18/10/2016 12:36 PM IST | Updated 18/10/2016 1:02 PM IST

Govt To Review Data Collection Methods Following Growing Doubts Over Quality Of GDP Estimates

Five new committees charged with the review

Faced with doubts over the integrity of the Gross Domestic Product (GDP) data following a change in accounting methodology that revised recent GDP growth forecasts upwards, the Indian government has decided to review the methods of collecting those estimates, setting up five committees tasked with the revamp.

According to an Economic Timesreport, the exercise is aimed at "overhauling" the method of collecting key statistics around inflation, industrial output, consumption and employment, as well as data governance in an attempt to restore the "credibility" of official economic data.

The move follows reports about India's poor record of industrial output and doubts about the accuracy of the seven per cent-plus GDP growth that the country has reported in the past fiscal. Last year, India moved to a new system of reporting GDP numbers. While the new system was in line with international reporting standards, it led to a dramatic jump in India's GDP from previous years that had used an earlier system of reporting.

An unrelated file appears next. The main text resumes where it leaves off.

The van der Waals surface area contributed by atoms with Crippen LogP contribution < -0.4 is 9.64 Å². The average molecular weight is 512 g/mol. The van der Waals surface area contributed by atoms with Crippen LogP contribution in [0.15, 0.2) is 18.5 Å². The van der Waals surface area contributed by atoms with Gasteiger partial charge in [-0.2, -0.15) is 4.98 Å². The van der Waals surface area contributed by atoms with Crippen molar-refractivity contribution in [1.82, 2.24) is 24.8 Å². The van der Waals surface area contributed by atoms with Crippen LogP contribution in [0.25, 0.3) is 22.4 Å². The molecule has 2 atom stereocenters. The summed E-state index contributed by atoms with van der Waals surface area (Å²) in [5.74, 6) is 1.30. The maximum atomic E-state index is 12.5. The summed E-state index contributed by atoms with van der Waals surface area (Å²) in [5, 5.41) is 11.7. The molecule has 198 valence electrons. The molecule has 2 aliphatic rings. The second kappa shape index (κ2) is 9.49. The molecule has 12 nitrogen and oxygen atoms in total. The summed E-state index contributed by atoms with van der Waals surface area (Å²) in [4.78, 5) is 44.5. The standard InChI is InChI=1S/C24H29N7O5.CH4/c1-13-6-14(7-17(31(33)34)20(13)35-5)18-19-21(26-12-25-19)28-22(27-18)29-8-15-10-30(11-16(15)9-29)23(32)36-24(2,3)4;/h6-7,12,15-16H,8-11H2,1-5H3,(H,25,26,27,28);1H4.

Among other tasks, the new committees, headed by several experts from key institutions, will figure out ways to release back data to explain the dramatic jump in GDP growth and get industry-wise and geography-wise data, which the existing collection system does not currently cover. It will also suggest ways to combine disparate data sets spread across states and districts, along with measures to gather data online in a bid to make the process more efficient.

National Statistical Commission Chairman RB Barman has said the resulting "enhanced transparency" will help ensure the credibility of the National Statistical System, and the focus on district-level statistics will also help the calculation of the Human Development Index.

India's industrial growth numbers so far this fiscal have been the lowest in over 10 years at -0.27 per cent, as indicated by the Index of Industrial Production (IIP), faring even worse than the comparable period in 2009 following the global financial crisis.